Yet, much like the first film, there is a saving grace, and a monster one at that.  The scene where Bilbo finally meets Smaug the dragon.  Masterful filmmaking.  The dragon looked great, the voice was great, and there was real suspense and intensity watching those two together.  Get away from all the other dwarves and side characters, leave them outside and watch Bilbo sneak around and converse with this monster, one of the greatest fantasy creatures to ever be put to screen.  The scene is perfect, and becomes a little less perfect once the dwarves re-enter.


With a film filled with so many fights and battles, it is unnecessary to add so many cliffhanger moments within them (will he pull himself back up?)  The best action sequence is Smaug vs the dwarves, and that even gets comical at certain moments.  But the film ends with a logical cliffhanger bound to rake in more people for the third installment.  2.5 out of 4 stars.

I hope to one day find a way to look upon these films more favorably.  As you can see, I’ve found what I can to love and tried my hardest with the rest.  Should I have to try so hard to like a movie?  I don’t think it is too much of me to ask that a movie that should be good to simply be good.  Although the third film has yet to be seen, I still feel this story would have been better told as one long movie or dividing it up into two films.  As mentioned in the beginning, three is too much, and quite possibly the root of all my problems with them.  There is a great movie in there, but it is unable to surface like it should.  There is much to be wrapped up in the third one, and a lot of action is going to take place, again.  I only hope they don’t forget to add in the heart found in the story of a Hobbit.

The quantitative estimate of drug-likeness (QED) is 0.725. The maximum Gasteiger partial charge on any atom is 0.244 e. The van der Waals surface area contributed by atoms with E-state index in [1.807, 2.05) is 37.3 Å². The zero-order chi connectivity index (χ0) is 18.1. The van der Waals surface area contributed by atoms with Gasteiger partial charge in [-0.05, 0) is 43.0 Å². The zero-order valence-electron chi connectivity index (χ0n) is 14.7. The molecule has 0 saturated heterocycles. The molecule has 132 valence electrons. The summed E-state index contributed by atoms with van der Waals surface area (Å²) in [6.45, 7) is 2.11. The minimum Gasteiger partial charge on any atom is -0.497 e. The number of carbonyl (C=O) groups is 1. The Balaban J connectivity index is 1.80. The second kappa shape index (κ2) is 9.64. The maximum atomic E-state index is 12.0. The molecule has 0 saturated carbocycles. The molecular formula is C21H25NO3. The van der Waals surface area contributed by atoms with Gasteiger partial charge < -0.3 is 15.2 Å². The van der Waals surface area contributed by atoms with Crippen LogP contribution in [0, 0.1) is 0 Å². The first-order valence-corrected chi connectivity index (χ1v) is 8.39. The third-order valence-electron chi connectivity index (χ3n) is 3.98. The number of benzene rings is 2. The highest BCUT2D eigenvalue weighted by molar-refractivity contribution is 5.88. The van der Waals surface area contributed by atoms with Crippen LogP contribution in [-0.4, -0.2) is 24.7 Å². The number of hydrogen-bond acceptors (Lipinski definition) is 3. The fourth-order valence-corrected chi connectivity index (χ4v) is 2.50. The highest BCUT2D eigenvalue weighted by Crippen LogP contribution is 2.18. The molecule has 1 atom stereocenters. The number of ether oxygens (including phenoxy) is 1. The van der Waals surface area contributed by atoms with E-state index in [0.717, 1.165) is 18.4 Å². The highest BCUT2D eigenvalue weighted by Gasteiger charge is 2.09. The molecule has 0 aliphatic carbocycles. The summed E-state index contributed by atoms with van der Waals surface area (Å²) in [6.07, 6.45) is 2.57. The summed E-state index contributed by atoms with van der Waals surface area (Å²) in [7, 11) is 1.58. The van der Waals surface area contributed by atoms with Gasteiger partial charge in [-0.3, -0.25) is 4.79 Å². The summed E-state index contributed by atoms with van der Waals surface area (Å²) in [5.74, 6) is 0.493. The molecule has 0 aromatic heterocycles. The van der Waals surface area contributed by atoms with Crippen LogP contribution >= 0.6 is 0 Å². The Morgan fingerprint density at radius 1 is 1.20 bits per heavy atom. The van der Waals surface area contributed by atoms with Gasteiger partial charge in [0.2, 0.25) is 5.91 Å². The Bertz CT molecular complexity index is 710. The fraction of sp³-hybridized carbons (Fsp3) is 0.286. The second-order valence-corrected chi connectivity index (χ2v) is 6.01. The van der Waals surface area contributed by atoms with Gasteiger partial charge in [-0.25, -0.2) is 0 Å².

The Lords of Salem in Modern Horror

Rob Zombie’s The Lords of Salem was almost doomed to fail.

Like him or not, the musician/filmmaker does it his way, and his films display a very distinct style that are usually more compatible to the highest reaches of independent film.   Lords, however, is a step in a different direction, which I found myself very excited to see.  Putting aside the hand held spontaneous look, Zombie takes time to set up the camera and have it slowly crawl down a hallway, or take in the full space of a huge ballroom.

In doing this, Zombie has crafted his scariest movie so far, easily.  Not his best, that still belongs to 2005’s The Devil’s Rejects, but this film is branching out on so many levels in comparison to all of his previous work.

-Language:  I counted maybe 4 uses of the “f” word in this movie.  I very well could have missed them, but usually in the opening scene of a Zombie movie this number is shattered.